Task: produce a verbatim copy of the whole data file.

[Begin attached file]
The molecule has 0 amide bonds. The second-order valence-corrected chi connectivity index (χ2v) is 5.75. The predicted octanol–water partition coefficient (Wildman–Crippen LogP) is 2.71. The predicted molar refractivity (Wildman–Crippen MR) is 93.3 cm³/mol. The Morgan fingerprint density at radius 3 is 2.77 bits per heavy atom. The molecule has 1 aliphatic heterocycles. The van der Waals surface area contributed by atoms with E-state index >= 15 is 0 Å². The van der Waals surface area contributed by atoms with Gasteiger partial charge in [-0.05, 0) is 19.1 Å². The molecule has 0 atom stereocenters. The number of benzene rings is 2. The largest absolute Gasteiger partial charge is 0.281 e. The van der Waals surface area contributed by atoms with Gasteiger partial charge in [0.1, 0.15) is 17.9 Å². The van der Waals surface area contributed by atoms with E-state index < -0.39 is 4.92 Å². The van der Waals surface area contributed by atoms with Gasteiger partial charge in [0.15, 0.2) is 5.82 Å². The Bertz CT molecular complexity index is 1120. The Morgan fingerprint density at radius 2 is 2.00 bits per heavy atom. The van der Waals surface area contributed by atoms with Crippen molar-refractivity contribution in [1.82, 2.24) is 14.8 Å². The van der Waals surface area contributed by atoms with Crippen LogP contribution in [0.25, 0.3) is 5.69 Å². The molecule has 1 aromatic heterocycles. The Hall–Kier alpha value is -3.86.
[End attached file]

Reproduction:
The molecule has 0 amide bonds. The second-order valence-corrected chi connectivity index (χ2v) is 5.75. The predicted octanol–water partition coefficient (Wildman–Crippen LogP) is 2.71. The predicted molar refractivity (Wildman–Crippen MR) is 93.3 cm³/mol. The Morgan fingerprint density at radius 3 is 2.77 bits per heavy atom. The molecule has 1 aliphatic heterocycles. The van der Waals surface area contributed by atoms with E-state index >= 15 is 0 Å². The van der Waals surface area contributed by atoms with Gasteiger partial charge in [-0.05, 0) is 19.1 Å². The molecule has 0 atom stereocenters. The number of benzene rings is 2. The largest absolute Gasteiger partial charge is 0.281 e. The van der Waals surface area contributed by atoms with Gasteiger partial charge in [0.1, 0.15) is 17.9 Å². The van der Waals surface area contributed by atoms with E-state index < -0.39 is 4.92 Å². The van der Waals surface area contributed by atoms with Gasteiger partial charge in [0.15, 0.2) is 5.82 Å². The Bertz CT molecular complexity index is 1120. The Morgan fingerprint density at radius 2 is 2.00 bits per heavy atom. The van der Waals surface area contributed by atoms with Crippen molar-refractivity contribution in [1.82, 2.24) is 14.8 Å². The van der Waals surface area contributed by atoms with Crippen LogP contribution in [0.25, 0.3) is 5.69 Å². The molecule has 1 aromatic heterocycles. The Hall–Kier alpha value is -3.86.